It first connects to the blockchain using provided parameters or defaults, deploys the MyNFT contract, deploys the DestinationMinter contract with a router address and the deployed MyNFT contract as constructor arguments, and finally grants the minter role to the DestinationMinter contract, allowing it to mint MyNFTs. The task logs various information during the deployment process and provides feedback on the deployed contract addresses and transaction hashes.

Sample usage is like the following. We do not run this task yet.

npx hardhat deploy-destination-minter --network polygonMumbai

Open deploy-destination-minter.ts, and modify it just like one below.

import { task } from "hardhat/config";
import { HardhatRuntimeEnvironment, TaskArguments } from "hardhat/types";
import { getPrivateKey, getProviderRpcUrl, getRouterConfig } from "./utils";
import { Wallet, providers } from "ethers";
import { DestinationMinter, DestinationMinter__factory, MyNFT, MyNFT__factory } from "../typechain-types";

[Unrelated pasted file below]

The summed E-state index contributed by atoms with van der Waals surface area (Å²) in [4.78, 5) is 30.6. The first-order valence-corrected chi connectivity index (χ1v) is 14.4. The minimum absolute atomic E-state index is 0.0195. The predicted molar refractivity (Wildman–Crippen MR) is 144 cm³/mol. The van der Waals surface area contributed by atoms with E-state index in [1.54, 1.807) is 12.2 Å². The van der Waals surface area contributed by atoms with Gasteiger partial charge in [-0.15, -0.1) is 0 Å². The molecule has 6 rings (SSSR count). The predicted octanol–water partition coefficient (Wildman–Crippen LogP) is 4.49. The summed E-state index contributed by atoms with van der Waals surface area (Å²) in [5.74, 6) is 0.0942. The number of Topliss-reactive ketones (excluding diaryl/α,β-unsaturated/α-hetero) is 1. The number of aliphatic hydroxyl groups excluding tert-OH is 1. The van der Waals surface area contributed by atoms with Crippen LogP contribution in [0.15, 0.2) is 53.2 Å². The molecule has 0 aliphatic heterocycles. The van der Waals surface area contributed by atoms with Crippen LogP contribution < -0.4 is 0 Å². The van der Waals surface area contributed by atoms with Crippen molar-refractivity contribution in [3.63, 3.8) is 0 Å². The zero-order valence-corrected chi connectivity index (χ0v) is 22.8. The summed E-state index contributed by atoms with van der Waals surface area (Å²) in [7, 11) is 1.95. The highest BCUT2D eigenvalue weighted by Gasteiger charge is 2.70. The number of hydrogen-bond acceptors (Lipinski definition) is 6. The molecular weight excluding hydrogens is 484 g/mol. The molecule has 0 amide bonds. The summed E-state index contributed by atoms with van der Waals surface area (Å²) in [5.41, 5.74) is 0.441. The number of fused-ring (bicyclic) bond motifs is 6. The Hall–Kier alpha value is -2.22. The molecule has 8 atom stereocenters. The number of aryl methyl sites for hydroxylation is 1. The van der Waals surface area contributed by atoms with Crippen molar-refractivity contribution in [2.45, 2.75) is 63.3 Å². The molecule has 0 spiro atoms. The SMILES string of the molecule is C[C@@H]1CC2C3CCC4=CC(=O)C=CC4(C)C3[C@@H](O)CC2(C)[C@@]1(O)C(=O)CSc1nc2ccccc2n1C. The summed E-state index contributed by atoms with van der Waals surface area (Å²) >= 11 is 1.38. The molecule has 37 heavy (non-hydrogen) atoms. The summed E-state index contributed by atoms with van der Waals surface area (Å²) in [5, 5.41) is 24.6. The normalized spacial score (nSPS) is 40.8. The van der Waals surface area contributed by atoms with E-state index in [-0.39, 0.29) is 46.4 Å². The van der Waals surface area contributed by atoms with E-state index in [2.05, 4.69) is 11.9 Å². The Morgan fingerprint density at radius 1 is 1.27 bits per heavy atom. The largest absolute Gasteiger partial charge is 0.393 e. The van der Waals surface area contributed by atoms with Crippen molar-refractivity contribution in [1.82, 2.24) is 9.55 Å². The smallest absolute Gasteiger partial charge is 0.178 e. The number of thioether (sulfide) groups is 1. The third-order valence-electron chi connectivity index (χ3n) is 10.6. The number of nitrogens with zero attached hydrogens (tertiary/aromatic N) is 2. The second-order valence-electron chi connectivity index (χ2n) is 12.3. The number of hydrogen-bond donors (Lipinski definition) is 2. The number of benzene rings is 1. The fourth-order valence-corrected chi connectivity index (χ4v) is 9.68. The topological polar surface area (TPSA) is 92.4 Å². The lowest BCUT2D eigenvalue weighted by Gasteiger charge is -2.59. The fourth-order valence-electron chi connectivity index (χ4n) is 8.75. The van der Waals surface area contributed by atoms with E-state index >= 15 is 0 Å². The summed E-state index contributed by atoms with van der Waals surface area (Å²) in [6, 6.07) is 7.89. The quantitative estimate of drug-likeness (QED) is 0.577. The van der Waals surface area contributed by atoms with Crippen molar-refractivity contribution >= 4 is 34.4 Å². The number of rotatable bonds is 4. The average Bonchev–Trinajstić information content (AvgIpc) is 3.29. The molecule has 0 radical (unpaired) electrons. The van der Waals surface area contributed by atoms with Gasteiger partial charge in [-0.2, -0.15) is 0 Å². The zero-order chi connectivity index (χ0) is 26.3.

import { Spinner } from "../utils/spinner";

task(`deploy-destination-minter`, `Deploys MyNFT.sol and DestinationMinter.sol smart contracts`)
.addOptionalParam(`router`, `The address of the Router contract on the destination blockchain`)
.setAction(async (taskArguments: TaskArguments, hre: HardhatRuntimeEnvironment) => {
const routerAddress = taskArguments.router ? taskArguments.router : getRouterConfig(hre.network.name).address;

const privateKey = getPrivateKey();
const rpcProviderUrl = getProviderRpcUrl(hre.network.name);

const provider = new providers.JsonRpcProvider(rpcProviderUrl);
const wallet = new Wallet(privateKey);
const deployer = wallet.connect(provider);

const spinner: Spinner = new Spinner();

console.log(`ℹ️ Attempting to deploy MyNFT smart contract on the ${hre.network.name} blockchain using ${deployer.address} address`);
spinner.start();

const myNftFactory: MyNFT__factory = await hre.ethers.getContractFactory('MyNFT') as MyNFT__factory;
const myNft: MyNFT = await myNftFactory.deploy();
await myNft.deployed();

spinner.stop();
console.log(`✅ MyNFT contract deployed at address ${myNft.address} on the ${hre.network.name} blockchain`)

console.log(`ℹ️ Attempting to deploy DestinationMinter smart contract on the ${hre.network.name} blockchain using ${deployer.address} address, with the Router address ${routerAddress} provided as constructor argument`);
spinner.start();